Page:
Venice Premiering ‘Queens’ Director Develops Cairo-Set Spy Film on Mysterious Death of Diva Asmahan (EXCLUSIVE)

Moroccan-born French director Yasmine Benkiran, whose feature debut “Queens” opened at Venice and is playing at the Marrakech Film Festival, is now developing two ambitious features.

“Queens,” which was developed at the Atlas Workshops, the industry sidebar running alongside the Marrakech Film Festival, is a rare Moroccan film weaving adventure and genre with strong female protagonists.

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Benkiran is set to continue exploring complex female characters which her upcoming projects, including a spy movie titled “Elles ont brillé sur le Nil” (“They Shined on the Nile”). The project, which has received support from the Ile de France region, is set in 1950’s Cairo, Egypt. The story revolves around Zeyna, a makeup artist who is investigating the mysterious death of Amal El Abrach, a famous Syrian-born actress known as Asmahan.

“Asmahan was an amazing actress and singer whose fame was compared with that of Marilyn Monroe and she also died in tragic circumstances,” said Benkiran. “Through Zeyna’s eyes, the film will shed behind the scenes light of the flamboyant Egyptian film world of the 1950’s, which was more liberated than Hollywood at that time,” continued the filmmaker.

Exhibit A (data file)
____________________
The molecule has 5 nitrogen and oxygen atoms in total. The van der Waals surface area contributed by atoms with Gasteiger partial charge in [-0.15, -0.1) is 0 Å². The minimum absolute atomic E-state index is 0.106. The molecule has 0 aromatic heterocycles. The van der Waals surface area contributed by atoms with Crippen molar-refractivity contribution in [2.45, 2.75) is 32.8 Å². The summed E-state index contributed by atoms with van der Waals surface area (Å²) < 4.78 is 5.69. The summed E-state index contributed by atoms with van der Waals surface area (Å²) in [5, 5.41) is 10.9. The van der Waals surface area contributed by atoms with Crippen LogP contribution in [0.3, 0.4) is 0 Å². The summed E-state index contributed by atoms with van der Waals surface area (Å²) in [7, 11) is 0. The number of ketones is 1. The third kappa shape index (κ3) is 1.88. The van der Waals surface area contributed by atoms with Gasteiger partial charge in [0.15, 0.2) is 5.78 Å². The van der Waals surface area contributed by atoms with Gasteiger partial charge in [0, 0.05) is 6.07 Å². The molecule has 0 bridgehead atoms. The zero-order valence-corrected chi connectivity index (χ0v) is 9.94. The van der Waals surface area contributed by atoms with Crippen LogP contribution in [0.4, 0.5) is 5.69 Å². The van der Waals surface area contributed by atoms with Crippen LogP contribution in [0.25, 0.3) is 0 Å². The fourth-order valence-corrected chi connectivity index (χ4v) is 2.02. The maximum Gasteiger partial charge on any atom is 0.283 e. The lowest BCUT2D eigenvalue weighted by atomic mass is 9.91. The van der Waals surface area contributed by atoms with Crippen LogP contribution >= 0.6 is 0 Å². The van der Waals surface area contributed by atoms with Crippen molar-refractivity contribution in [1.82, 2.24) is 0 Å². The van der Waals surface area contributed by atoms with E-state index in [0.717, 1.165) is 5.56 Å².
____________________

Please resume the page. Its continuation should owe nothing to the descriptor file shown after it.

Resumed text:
The film will be set against the rich backdrop of Egypt’s history and colorful entertainment world which attracted artists from all over the world, said Benkiran. She added that she was drawn to tell this story after reading Fatima Mernissi’s book “Rêves de femme: contes d’enfance au harem.”

While this project is still in early stage and will necessitate a fairly large budget, Benkiran is developing another fantasy-filled adventure film set on a cult beach called Dahomey which was ravaged by a tsunami.

Benkiran, who made her directorial debut with the short film “Winter Hour” in 2018, said was always a fan of fantasy films and science fiction but growing up in Morocco she could not find local films that appealed to her. As for inspiring female characters, they were “very rare” in Moroccan movies.

“Science fiction, action, fantasy, horror films can also be political, not just social dramas,” she said. “Queens,” for example, talks about the limits of Morocco’s patriarchal rules through the story of a trio of rebellious female outlaws – a mother, her daughter and a young girl – who drive through the desert with local police forces on their trail.

Benkiran, who attended the Moroccan premiere of the film at the Marrakech festival, said she was moved to see people cheering, laughing and applauding throughout the screening. Remi Bonhomme, the festival’s new artistic director, said it was one of the highlights of this 19th edition.

“Queens” is backed by a strong key crew including music composer Jozef van Wissem whose credits include Jim Jarmusch’s “Only Lovers Left Alive,” and Pierre Aim, the critically acclaimed cinematographer of “The Nile Hilton Incident” and French cult film “La Haine.”

The film was produced by Jean des Forets and Amelie Jacquis at Petit Film, and co-produced by Said Hamich Benlarbi at Mont Fleuri Production, among others.

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